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dc.contributor.authorMatsuki, M.
dc.contributor.authorGardener, M.
dc.contributor.authorSmith, A.
dc.contributor.authorHoward, R.
dc.contributor.authorGove, Aaron
dc.identifier.citationMatsuki, M. and Gardener, M. and Smith, A. and Howard, R. and Gove, A. 2016. Impacts of dust on plant health, survivorship and plant communities in semi-arid environments. Austral Ecology. 41 (4): pp. 423-433.

© 2016 Ecological Society of Australia.There is a general perception that dust accumulation on plant surfaces causes negative impacts to plants. Consequently, it is common for environmental regulatory agencies to apply vegetation monitoring requirements to oil, gas and mining developments. We use two independent, medium-term monitoring studies in semi-arid Australia to examine this relationship at two scales: plant health and survivorship of a threatened subspecies (Tetratheca paynterae paynterae: Elaeocarpaceae) at Windarling Range between 2003 and 2014; and changes in plant health and floristic composition on Barrow Island between 2009 and 2014. Accumulation of dust decreased rapidly with distance from source. At Windarling Range, even at the site with the highest dust load, there was no significant impact on Tetratheca paynterae paynterae compared with the less dusty sites for 10years. Similarly, there was no significant effect between distance from the source of dust and floristic composition on Barrow Island for 5years. The probability of plants transitioning to a lower health condition between one year and the next did not appear to be related to dust load. This is further supported by comparing the same site before and after paving the road (removal of dust source), which showed no clear trends. Trends in plant health are likely to be driven more by the variability of cumulative rainfall in the preceding 5months than dust load. The observed temporal variation in the mean dust load may also be related to variation in rainfall. In conclusion, in these case studies from semi-arid Australia, we find no evidence to support the perception that, under the observed climatic condition and dust deposition rates up to 20 or 77gm-2 per month at Windarling Range and Barrow Island, respectively, dust accumulation on plants causes negative impacts.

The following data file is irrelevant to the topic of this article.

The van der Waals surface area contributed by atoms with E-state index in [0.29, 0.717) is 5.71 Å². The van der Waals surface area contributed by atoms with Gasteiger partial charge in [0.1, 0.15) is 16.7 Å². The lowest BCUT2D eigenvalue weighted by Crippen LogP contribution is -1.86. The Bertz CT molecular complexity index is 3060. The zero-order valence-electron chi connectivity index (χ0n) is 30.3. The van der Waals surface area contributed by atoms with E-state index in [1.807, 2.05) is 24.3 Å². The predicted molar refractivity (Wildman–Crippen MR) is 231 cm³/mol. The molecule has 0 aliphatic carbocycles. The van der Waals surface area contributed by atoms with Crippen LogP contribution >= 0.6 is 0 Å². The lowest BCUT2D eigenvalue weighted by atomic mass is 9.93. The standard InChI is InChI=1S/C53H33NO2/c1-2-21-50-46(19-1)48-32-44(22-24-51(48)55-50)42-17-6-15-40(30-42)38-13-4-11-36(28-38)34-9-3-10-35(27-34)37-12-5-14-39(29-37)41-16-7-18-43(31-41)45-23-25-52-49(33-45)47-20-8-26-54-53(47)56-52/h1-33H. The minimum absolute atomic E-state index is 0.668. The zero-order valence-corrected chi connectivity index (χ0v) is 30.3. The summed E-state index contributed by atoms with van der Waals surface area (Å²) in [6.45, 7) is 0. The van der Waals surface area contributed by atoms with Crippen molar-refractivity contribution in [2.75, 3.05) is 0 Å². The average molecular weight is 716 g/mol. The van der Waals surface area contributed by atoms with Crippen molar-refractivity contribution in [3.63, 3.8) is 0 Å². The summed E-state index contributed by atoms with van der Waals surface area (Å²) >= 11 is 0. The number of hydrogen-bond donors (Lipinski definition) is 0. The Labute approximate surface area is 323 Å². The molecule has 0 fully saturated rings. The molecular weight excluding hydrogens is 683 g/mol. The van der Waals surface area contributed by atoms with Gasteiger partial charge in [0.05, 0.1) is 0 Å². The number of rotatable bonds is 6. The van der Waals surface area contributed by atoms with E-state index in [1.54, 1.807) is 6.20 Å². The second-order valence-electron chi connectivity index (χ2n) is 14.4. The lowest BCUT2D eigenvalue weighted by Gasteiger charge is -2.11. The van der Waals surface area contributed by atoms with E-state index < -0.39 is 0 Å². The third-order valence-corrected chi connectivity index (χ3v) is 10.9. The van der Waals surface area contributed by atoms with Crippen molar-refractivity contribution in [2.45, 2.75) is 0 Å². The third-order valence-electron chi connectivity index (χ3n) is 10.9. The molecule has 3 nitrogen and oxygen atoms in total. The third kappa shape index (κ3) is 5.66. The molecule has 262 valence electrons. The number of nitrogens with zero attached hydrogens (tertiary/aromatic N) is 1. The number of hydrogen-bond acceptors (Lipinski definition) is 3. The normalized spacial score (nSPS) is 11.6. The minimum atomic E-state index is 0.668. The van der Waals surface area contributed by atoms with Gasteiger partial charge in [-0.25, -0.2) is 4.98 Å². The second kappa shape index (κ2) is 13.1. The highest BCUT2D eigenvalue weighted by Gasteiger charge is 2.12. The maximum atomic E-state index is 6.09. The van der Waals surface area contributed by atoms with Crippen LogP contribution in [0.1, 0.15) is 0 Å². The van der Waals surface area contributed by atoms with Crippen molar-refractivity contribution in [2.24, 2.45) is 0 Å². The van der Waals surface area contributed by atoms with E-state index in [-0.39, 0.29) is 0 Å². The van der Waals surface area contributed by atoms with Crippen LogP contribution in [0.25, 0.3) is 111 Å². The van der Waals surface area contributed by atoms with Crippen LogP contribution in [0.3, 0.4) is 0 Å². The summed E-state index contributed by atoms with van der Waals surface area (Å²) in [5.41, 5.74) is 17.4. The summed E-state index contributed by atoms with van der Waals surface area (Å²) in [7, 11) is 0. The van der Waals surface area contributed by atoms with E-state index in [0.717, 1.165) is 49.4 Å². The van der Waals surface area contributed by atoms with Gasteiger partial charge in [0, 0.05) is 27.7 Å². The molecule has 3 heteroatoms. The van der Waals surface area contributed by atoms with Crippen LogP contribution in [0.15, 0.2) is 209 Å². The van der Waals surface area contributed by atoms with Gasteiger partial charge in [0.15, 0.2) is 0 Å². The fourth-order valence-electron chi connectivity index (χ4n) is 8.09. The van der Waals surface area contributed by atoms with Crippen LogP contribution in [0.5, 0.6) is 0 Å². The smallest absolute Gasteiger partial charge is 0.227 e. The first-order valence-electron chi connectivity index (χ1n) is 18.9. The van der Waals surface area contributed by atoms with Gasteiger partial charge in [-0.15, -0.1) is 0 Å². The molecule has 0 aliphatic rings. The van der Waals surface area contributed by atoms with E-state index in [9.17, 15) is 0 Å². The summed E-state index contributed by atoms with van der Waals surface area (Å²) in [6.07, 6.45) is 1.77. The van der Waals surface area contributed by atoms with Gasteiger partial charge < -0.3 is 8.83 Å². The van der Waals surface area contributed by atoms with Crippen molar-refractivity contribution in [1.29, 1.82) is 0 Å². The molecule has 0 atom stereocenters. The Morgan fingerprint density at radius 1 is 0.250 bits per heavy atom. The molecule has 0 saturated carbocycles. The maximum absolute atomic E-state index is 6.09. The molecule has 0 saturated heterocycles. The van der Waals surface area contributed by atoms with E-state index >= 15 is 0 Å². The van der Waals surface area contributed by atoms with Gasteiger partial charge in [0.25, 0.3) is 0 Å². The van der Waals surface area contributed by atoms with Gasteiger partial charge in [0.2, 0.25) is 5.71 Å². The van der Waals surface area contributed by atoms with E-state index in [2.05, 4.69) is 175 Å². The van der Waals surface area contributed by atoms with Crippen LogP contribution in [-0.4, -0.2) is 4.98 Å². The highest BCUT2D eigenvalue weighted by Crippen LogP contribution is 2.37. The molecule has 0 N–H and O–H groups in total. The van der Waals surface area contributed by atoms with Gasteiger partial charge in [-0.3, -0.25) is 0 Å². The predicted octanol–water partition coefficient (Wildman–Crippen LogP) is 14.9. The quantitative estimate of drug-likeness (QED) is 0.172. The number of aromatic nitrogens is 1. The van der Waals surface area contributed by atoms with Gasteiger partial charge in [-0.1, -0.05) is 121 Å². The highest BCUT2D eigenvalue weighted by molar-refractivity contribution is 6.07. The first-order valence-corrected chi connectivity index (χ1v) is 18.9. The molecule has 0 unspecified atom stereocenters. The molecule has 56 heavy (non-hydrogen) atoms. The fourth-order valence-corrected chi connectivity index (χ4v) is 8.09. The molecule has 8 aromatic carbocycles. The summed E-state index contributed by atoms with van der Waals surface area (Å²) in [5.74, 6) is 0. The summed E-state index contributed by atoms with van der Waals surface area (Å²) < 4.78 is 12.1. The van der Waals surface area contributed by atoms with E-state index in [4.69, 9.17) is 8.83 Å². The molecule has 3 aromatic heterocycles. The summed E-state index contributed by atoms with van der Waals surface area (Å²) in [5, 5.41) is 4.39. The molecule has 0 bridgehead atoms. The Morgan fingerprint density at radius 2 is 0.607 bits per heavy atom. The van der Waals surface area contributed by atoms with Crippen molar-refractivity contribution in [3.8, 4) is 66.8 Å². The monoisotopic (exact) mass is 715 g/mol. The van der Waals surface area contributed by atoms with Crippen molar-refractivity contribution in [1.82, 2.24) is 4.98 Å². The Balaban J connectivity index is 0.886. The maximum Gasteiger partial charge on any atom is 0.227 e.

dc.publisherBlackwell Publishing Asia
dc.titleImpacts of dust on plant health, survivorship and plant communities in semi-arid environments
dc.typeJournal Article
dcterms.source.titleAustral Ecology
curtin.departmentDepartment of Environment and Agriculture
curtin.accessStatusFulltext not available

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